## Thursday, November 09, 2006

So, I just got my grade on my first test in operating systems class, and it was a three-fold disappointment (for three different reasons). The score itself was a 69% - an abysmal score for somebody whose straight-A record wasn't broken until the third semester of college. However, next to the score was a letter grade - an A. That's right, an A. To add insult to double-injury, the teacher showed the grade distribution. Out of the whole class, there were two As. That means that my grade of 69 was either the best or the second best grade in the entire class.

It shouldn't take much effort at all to realize that something is very, very wrong with this situation. How could a 69% possibly be even the second highest score in the class? There appears to be a certain mentality to it - the teacher seems to believe that curving the scores makes up for abysmal test writing.

Another example of a test I had with this teacher was a problem involving B+ trees, using variable length name fields. I can't remember what the exact problem was, but after looking at it for a couple minutes I called the teacher over to ask about it. The conversation went something like this:
Me: Is it just me, or is it theoretically impossible to solve this problem?
Teacher: It's possible
Me: How? This buffer is too small to store this much data
Teacher: Just assume that the average length will be less than [some number I don't remember] [note that this could - in theory - work because if the average name length was small enough it would fit]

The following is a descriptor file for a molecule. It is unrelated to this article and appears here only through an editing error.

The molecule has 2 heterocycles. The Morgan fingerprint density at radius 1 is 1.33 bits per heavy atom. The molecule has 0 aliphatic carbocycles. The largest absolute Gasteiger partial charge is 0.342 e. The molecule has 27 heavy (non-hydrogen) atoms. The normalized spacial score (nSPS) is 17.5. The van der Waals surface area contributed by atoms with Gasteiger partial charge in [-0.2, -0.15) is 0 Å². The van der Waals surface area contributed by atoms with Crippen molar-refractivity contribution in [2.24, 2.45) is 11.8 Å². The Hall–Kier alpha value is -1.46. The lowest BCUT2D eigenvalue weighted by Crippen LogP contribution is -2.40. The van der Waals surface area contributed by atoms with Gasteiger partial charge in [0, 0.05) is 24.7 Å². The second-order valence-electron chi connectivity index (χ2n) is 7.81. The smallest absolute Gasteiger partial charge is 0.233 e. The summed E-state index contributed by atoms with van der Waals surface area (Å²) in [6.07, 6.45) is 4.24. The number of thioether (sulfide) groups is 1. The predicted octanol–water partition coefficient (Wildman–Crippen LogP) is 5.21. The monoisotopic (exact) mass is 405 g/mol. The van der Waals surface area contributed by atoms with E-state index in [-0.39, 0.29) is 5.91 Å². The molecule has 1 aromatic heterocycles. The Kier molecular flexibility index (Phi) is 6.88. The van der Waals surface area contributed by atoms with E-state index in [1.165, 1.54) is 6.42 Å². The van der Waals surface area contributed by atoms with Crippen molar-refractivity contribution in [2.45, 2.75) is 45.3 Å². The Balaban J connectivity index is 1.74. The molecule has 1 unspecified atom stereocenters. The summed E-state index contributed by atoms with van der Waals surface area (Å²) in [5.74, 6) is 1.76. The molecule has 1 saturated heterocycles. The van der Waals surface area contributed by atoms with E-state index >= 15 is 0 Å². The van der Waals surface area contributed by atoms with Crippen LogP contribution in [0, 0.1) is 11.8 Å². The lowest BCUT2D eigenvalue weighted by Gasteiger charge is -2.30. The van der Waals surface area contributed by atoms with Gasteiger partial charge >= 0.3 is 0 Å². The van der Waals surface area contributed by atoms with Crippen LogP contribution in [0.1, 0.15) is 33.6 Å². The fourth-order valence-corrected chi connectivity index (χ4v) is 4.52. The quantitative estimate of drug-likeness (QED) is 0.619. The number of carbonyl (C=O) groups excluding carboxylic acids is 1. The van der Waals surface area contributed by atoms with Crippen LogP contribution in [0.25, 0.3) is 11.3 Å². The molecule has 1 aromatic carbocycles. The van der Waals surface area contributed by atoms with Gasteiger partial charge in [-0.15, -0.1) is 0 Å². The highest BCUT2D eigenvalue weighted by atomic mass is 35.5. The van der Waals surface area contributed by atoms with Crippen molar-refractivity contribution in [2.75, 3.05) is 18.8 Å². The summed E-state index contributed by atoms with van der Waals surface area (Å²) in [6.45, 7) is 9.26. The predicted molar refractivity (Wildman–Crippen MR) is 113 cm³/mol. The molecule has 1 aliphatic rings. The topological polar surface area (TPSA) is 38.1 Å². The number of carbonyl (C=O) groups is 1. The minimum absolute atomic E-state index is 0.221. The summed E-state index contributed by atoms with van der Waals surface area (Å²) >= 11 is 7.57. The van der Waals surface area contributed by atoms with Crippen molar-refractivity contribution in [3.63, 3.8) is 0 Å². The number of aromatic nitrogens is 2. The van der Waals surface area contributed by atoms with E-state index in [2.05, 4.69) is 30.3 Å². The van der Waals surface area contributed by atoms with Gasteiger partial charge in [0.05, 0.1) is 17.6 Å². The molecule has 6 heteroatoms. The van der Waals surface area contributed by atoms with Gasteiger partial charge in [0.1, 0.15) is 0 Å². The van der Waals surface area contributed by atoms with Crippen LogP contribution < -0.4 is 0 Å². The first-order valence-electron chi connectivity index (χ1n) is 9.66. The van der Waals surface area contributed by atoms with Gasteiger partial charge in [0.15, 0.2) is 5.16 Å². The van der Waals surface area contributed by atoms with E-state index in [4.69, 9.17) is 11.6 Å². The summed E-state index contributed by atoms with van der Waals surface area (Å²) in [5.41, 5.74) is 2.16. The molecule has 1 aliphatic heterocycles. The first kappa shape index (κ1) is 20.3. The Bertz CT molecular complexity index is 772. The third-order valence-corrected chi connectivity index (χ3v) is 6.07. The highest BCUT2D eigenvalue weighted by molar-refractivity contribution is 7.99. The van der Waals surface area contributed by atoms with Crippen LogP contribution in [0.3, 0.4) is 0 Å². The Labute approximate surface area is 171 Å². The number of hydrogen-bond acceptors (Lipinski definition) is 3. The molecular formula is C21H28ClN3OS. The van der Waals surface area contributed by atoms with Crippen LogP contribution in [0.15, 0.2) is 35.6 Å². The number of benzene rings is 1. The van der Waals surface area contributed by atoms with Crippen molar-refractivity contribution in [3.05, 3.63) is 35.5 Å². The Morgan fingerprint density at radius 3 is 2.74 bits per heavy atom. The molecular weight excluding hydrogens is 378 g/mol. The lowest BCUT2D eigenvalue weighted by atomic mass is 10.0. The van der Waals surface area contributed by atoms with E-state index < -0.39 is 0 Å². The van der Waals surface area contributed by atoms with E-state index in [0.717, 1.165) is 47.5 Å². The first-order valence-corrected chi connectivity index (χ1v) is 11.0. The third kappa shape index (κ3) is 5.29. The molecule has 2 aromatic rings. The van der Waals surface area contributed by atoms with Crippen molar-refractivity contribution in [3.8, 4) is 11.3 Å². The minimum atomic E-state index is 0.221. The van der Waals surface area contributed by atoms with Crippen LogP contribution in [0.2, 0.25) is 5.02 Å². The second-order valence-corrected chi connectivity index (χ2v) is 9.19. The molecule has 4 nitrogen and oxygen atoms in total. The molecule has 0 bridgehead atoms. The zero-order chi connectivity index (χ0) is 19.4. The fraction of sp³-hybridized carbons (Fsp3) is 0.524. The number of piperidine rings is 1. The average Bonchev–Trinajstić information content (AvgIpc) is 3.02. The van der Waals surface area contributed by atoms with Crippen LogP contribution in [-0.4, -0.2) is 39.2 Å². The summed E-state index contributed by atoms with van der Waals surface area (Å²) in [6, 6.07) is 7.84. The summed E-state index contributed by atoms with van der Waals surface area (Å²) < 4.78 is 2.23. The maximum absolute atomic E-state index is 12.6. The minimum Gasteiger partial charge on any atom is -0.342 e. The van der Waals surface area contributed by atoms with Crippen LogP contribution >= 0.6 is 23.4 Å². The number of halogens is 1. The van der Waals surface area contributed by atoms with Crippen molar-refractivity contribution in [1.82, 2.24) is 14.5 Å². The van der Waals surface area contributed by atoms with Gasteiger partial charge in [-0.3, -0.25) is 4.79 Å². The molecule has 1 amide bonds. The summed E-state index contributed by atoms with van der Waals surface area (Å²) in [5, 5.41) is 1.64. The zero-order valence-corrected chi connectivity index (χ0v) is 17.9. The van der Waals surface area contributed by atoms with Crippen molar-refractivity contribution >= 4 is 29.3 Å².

Me: That assumption isn't realistic at all, and is never suggested anywhere in the problem. In fact the problem kind of suggests that it wouldn't be true...

A similar incident (actually more than one) occurred on this test, only it was after the test had already been graded. He had built an implementation-specific algorithm assumption into the answer he counted as correct (without ever mentioning this assumption in the problem). If, like I did, you gave a more general answer that would be true regardless of implementation, you got a 0. His excuse for this was that the typical implementation allows this assumption, never mind the fact that we also discussed in class an alternate implementation which violates this assumption. This annoyed me all the more because I got a later problem wrong for making an "invalid" assumption about the problem, based on the fact that that's typically how it's done in practice.

Then there are the enjoyable classes where the teacher thinks that they can get away with bad tests without curving, simply by making homework weigh more in the class total, relying on the homework grade to bring up the overall scores to acceptable levels.

Let me state it very clearly: if your first or second highest score in the class is a 69%, there is something wrong with your tests. If you consider the ability to ask the teacher questions to be a good alternative to making your questions clear, there is something wrong with your tests. If you have to make non-test things have a very high weight to compensate for very low test scores, there is something wrong with your tests.